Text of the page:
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Bad Bunny - X 100PRE Music Album Reviews

The expertly sequenced and always vibrant debut from the Puerto Rican rapper collects every fascinating side of Bad Bunny into one singular statement.
In the first three years of his nascent career, Bad Bunny put out enough singles and did enough guest features to fill out several albums. As an audition for pop superstardom, it’s been impressive. He can adapt to seemingly any style—trap, R&B, reggaetón, bachata, dembow—with a heavy, nasal croon perpetually drenched in Auto-Tune. He became a huge star in 2018, circumventing terrestrial radio and government censorship to become the third-most streamed artist in the world on YouTube. Why does Bad Bunny even need to release an album?

Bathtubs Over Broadway Movie Review

One Kitchenware Sensation

A catchy musical can be written about anything - even silicon moldings. At least, that's what director Dava Whisenant's amusingly endearing documentary, "Bathtubs Over Broadway," has taught me. Focused on the little-known world of Industrial Musicals, the film chronicles one man's journey to uncover everything he can about this comically odd yet surprisingly well-produced secret genre of entertainment. Most popular from the 50s through the 80s, these elaborate shows and albums were only produced for corporate sales meetings and conventions. Beyond serving as souvenirs for employees, they were never really meant to be heard... until now.

When working on a bit for "Late Night with David Letterman," comedy writer Steve Young discovers some strange old musical records about different commercial products produced exclusively for the workers of various businesses. Though the albums feature fully-produced numbers and catchy songs, they all bizarrely focus on their respective corporate brands, espousing the melodic glories of everything from cars and refrigerators to tractors and toilets. Now exposed to the secret world of Industrial Musicals, Young becomes fascinated by the once-popular but little known practice. Determined to track down other rare records, he embarks on a quest to learn more about the creative men and women behind these seldom heard bits of musical history.

After clueing us in on who Young is and what Industrial Musicals are, the documentary goes on to gradually unravel the hows and whys behind this mostly forgotten genre. We follow Young as he swaps records with other collectors and soon begins to hunt down the actual musicians and writers credited on the albums. A mixture of fly-on-the-wall handheld camera work, talking head interviews, and wonderful archive audio and video recordings of the Industrial Musicals themselves make up the majority of the film, weaving a playfully amusing and increasingly endearing story about lost art and fandom passion for the obscure.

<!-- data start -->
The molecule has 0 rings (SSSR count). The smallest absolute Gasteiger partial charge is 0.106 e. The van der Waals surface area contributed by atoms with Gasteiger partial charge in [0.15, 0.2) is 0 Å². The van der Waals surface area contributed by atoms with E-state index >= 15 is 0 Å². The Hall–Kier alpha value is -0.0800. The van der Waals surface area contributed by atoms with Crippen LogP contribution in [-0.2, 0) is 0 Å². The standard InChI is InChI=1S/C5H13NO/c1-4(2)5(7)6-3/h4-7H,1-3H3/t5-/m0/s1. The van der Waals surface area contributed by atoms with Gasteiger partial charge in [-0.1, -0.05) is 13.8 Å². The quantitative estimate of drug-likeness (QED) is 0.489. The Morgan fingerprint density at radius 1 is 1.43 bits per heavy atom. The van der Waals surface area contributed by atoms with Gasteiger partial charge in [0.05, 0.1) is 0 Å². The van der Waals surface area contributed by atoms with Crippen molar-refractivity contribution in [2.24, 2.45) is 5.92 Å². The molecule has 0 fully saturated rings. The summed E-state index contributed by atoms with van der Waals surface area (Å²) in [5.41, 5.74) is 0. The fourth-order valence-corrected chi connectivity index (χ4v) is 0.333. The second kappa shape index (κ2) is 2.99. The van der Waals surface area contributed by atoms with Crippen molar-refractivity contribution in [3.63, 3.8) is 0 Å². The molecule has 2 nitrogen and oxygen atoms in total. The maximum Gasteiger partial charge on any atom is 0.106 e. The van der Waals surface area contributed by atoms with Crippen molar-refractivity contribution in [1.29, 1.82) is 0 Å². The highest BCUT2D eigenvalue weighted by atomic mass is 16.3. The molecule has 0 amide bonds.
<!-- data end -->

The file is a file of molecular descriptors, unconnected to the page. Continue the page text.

While the musical clips and facts behind their existence are funny and genuinely entertaining in their own right, it's Young's sit-down interviews with the talent responsible for them that ultimately prove to be the documentary's most affecting aspect. As we learn, the corporate genre was home to some big-name talent before they became stars, including songwriter Sheldon Harnick ("Fiddler on the Roof"), and performers like Chita Rivera ("West Side Story"), Martin Short ("¡Three Amigos!"), and Florence Henderson (The Brady Bunch). But the most insightful details are offered by the otherwise unknown stars - like songwriters Hank Beebe, Michael Brown, and Sid Siegel, and singers Patt Stanton Gjonola and Sandi Freeman - who made regular careers in the Industrial Musical World. As Young chats with them and forms unexpected connections, the film unearths various funny, sweet, and surprisingly emotional nuggets tied to their careers and artistic pursuits.

What starts as a joke for Steve Young becomes a genuine passion for something unduly ignored and thrown away. Sure, a musical about insurance salesmen written for insurance salesman might not ever carry the same weight as a Broadway show, but the actual talent behind the songs prove to be just as worthy of creative recognition. More than just an intro to a little-known oddity of the entertainment business, "Bathtubs Over Broadway" becomes a celebration of discovering and loving the otherwise discarded and unloved. It's an "eccentric adventure" about finding your creative niche and unearthing hidden, secret, wonderful an infectiously catchy song about bathrooms:

"My bathroom, my bathroom. Is much more than it may seem. Where I wash and where I cream. A special place where I can stay and cream, and dream, and dream, and dream, dream." 

View the original article here


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